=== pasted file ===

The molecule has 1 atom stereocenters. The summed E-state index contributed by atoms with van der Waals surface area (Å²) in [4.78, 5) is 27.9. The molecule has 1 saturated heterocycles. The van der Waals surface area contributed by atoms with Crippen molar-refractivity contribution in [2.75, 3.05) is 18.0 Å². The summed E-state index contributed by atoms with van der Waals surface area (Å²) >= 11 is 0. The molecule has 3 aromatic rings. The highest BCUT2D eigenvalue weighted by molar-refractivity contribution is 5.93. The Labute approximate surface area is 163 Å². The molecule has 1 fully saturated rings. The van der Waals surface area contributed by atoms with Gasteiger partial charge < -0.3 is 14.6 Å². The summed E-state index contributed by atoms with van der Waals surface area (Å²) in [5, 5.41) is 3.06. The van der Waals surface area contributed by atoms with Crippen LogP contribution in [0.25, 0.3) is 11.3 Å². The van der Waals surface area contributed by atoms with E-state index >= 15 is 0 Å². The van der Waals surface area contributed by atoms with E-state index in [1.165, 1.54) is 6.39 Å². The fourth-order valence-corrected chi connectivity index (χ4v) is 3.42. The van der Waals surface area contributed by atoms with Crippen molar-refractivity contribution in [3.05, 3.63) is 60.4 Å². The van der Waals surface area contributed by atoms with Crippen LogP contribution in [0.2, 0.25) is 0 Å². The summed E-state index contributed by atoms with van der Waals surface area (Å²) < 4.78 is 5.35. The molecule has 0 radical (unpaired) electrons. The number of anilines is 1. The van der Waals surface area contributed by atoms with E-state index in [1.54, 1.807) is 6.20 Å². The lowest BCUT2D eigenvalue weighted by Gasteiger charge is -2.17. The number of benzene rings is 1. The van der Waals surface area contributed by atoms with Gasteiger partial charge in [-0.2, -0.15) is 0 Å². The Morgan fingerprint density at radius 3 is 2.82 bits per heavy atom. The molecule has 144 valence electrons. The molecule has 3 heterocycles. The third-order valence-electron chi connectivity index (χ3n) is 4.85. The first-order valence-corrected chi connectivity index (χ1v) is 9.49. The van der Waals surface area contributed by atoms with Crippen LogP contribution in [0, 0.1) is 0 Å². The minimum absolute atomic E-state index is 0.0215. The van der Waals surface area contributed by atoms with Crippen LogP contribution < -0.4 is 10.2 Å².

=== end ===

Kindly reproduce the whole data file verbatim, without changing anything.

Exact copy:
The molecule has 1 atom stereocenters. The summed E-state index contributed by atoms with van der Waals surface area (Å²) in [4.78, 5) is 27.9. The molecule has 1 saturated heterocycles. The van der Waals surface area contributed by atoms with Crippen molar-refractivity contribution in [2.75, 3.05) is 18.0 Å². The summed E-state index contributed by atoms with van der Waals surface area (Å²) >= 11 is 0. The molecule has 3 aromatic rings. The highest BCUT2D eigenvalue weighted by molar-refractivity contribution is 5.93. The Labute approximate surface area is 163 Å². The molecule has 1 fully saturated rings. The van der Waals surface area contributed by atoms with Gasteiger partial charge < -0.3 is 14.6 Å². The summed E-state index contributed by atoms with van der Waals surface area (Å²) in [5, 5.41) is 3.06. The van der Waals surface area contributed by atoms with Crippen LogP contribution in [0.25, 0.3) is 11.3 Å². The van der Waals surface area contributed by atoms with E-state index >= 15 is 0 Å². The van der Waals surface area contributed by atoms with E-state index in [1.165, 1.54) is 6.39 Å². The fourth-order valence-corrected chi connectivity index (χ4v) is 3.42. The van der Waals surface area contributed by atoms with Crippen molar-refractivity contribution in [3.05, 3.63) is 60.4 Å². The van der Waals surface area contributed by atoms with Crippen LogP contribution in [0.2, 0.25) is 0 Å². The summed E-state index contributed by atoms with van der Waals surface area (Å²) < 4.78 is 5.35. The molecule has 0 radical (unpaired) electrons. The number of anilines is 1. The van der Waals surface area contributed by atoms with E-state index in [1.54, 1.807) is 6.20 Å². The lowest BCUT2D eigenvalue weighted by Gasteiger charge is -2.17. The number of benzene rings is 1. The van der Waals surface area contributed by atoms with Gasteiger partial charge in [-0.2, -0.15) is 0 Å². The Morgan fingerprint density at radius 3 is 2.82 bits per heavy atom. The molecule has 144 valence electrons. The molecule has 3 heterocycles. The third-order valence-electron chi connectivity index (χ3n) is 4.85. The first-order valence-corrected chi connectivity index (χ1v) is 9.49. The van der Waals surface area contributed by atoms with Crippen LogP contribution in [0, 0.1) is 0 Å². The minimum absolute atomic E-state index is 0.0215. The van der Waals surface area contributed by atoms with Crippen LogP contribution < -0.4 is 10.2 Å².